- The Washington Times - Saturday, September 23, 2006

In an interview this month at the Waldorf-Astoria Hotel in New York, Sergei Mironov, speaker of the Russian Federation Council, the country’s upper legislative house, talked about his new center-left party and the need for political reform in Russia. He spoke through an interpreter with reporter David R. Sands.

Question: Some charge that your new party is a creation of the Kremlin, designed to help President Vladimir Putin cover up democratic shortcomings in Russia. How do you respond?

Answer: This allegation is not true. Our new party is the fruit of an alliance of three political parties, and I think the presidential administration was quite unnerved by our union. The leaders of Rodina (Motherland), one of our biggest allies, were actually quite hesitant about going forward with the union. Government officials have tried to deny access for our candidates to the ballot in a number of regions, and I think that is a quite eloquent answer to the charge that we are a pawn of the Kremlin.

Q: What is your new party’s platform?

A: I would like to clarify that mere competition with [ruling party] United Russia is not our main goal, though I do think it is a necessity that Russia have political parties that offer the voters a real choice. Our main goal as a party, our platform, will be to preserve the system of social protection for a majority of the Russian population, to improve living standards and to ensure that wages and pensions are delivered in a timely manner.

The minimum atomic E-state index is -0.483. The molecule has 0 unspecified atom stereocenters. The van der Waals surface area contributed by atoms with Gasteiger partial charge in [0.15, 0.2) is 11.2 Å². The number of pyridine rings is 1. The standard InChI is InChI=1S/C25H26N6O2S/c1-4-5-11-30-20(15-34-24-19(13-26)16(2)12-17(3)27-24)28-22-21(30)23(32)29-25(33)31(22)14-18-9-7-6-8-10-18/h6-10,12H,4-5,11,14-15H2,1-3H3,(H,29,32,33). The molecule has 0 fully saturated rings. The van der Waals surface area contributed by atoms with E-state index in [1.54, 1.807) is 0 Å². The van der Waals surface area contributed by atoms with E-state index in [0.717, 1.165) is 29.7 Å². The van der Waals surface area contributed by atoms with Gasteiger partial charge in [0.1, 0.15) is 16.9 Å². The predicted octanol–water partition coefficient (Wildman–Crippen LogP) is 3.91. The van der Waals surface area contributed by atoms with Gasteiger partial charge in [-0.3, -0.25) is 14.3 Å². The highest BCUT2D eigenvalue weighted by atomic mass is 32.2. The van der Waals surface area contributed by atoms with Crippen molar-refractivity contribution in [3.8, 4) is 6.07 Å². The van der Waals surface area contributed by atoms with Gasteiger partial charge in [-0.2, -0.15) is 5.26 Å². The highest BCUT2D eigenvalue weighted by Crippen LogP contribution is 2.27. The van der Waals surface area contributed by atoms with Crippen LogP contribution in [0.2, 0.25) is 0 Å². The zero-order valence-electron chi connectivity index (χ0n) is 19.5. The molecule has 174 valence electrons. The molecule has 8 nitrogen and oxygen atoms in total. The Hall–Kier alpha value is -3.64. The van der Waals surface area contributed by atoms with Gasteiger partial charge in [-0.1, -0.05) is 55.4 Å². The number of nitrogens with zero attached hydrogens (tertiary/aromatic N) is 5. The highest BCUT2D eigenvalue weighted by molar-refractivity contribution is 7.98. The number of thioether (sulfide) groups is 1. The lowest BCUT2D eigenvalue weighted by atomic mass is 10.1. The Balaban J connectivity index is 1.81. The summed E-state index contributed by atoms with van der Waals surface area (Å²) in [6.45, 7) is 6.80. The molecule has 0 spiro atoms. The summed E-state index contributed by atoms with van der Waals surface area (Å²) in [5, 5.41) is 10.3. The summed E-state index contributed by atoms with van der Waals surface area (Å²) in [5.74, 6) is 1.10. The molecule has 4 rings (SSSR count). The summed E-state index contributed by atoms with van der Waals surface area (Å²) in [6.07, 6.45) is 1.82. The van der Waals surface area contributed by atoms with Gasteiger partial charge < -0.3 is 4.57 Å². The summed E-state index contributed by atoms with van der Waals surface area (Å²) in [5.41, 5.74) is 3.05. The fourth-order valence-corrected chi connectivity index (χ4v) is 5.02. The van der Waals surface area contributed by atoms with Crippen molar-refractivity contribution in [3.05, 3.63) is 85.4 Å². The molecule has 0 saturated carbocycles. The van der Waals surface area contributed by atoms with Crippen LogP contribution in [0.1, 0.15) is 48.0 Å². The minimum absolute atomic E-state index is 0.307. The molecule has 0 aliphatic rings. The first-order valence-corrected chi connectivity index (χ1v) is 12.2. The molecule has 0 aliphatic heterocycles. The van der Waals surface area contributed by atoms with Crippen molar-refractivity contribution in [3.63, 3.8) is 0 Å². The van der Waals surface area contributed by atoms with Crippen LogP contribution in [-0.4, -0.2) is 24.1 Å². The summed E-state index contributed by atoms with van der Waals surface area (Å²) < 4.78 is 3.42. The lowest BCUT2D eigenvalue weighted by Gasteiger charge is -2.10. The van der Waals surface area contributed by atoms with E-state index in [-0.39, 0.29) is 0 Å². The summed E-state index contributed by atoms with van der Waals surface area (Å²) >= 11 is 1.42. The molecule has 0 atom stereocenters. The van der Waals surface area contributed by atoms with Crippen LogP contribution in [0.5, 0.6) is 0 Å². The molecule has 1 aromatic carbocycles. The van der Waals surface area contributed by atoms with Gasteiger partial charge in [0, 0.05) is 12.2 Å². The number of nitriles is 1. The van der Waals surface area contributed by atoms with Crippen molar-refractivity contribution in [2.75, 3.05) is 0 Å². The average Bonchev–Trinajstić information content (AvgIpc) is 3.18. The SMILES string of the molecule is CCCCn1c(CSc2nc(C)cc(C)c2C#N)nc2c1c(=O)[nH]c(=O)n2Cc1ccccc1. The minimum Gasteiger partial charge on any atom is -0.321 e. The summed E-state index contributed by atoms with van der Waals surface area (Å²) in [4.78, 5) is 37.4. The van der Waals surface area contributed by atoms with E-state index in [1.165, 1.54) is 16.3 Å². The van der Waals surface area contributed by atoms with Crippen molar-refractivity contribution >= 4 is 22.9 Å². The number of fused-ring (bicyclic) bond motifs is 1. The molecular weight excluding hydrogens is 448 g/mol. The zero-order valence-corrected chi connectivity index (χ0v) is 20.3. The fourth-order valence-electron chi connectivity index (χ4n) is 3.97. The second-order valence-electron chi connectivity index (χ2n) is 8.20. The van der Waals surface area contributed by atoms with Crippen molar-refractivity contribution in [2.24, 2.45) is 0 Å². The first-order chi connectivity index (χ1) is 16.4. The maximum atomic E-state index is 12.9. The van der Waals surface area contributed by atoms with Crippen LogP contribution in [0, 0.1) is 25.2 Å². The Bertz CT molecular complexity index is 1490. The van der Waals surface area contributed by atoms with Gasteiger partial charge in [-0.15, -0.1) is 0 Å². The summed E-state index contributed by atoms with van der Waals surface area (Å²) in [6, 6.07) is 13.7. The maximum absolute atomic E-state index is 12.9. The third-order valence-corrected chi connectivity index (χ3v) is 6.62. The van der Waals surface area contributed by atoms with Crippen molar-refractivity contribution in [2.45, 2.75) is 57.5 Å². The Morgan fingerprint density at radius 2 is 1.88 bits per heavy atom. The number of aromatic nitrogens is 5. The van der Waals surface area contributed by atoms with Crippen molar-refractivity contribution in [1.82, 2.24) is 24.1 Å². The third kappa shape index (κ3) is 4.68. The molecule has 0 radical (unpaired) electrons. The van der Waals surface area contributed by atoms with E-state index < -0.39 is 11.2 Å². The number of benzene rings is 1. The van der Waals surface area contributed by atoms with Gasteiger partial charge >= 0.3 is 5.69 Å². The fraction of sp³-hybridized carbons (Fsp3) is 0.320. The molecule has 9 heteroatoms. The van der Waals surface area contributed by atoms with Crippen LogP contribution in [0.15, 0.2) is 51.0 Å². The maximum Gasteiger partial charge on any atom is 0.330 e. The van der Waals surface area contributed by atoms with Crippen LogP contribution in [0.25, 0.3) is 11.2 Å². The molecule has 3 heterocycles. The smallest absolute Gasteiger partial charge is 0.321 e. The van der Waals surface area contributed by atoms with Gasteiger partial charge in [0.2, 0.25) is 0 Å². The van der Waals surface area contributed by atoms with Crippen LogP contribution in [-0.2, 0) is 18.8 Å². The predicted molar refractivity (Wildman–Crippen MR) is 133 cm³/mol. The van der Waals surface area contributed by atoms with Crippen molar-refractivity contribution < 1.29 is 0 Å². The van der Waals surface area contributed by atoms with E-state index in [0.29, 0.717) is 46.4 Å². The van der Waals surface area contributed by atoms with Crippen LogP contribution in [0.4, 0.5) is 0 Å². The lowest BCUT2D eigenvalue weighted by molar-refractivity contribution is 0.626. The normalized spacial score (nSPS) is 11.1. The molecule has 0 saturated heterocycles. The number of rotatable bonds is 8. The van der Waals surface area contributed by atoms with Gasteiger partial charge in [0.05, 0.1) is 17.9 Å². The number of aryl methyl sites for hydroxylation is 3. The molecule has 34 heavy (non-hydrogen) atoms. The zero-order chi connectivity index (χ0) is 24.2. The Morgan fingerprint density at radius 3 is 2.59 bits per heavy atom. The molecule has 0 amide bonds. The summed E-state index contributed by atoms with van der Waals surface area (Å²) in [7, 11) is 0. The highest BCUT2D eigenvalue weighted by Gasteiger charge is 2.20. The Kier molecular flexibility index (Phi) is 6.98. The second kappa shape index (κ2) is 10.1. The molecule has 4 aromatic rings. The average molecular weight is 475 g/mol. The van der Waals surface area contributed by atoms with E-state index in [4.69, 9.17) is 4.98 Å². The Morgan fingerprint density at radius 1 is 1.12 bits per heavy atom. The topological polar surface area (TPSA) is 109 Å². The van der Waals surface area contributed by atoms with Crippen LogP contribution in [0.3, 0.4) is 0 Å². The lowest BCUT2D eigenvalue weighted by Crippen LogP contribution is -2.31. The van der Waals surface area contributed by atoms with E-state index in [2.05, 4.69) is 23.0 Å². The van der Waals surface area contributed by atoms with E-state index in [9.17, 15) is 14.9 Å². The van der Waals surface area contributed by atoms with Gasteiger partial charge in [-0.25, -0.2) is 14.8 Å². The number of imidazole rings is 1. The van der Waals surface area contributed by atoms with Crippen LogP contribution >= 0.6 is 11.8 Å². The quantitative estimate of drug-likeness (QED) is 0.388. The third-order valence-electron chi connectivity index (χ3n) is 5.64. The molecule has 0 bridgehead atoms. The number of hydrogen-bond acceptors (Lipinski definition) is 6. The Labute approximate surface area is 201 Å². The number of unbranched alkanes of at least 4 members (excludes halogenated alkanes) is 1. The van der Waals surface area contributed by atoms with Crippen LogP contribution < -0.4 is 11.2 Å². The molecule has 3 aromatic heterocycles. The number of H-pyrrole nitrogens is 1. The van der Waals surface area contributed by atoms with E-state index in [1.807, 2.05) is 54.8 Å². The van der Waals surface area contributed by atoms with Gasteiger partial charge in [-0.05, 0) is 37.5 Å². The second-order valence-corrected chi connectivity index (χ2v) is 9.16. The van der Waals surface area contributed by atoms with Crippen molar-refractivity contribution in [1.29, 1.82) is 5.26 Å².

Q: Does that mean a move away from free-market, capitalist reforms of the past 15 years?

A: No, we have no plans to alter the basics of the existing economic system, and we are not questioning the major privatization agreements of the past. Our main objective is to preserve social protections for the people as we move ahead. Russia is perhaps the only country in the world where we have an official category of the “working poor.”

We also want to see more accountability for federal and regional officials, with standards to measure how they are dealing with such problems as wages, crime, health and low birth rates.

Q: There has been considerable concern in the West about the state of democracy in Russia and about President Putin’s plans regarding the 2008 election. Do you share those concerns?

A: I think Russia has already passed the test. We have a real democracy and a real society, despite what you sometimes hear in the West. Many of the changes we have made do not give the center more power, but were designed to make local officials and municipal governments more accountable.

By 2008, we will have a new president and a new State Duma. It is my hope our party can add a little pepper to the debate, but I have no concerns about the state of our democracy.

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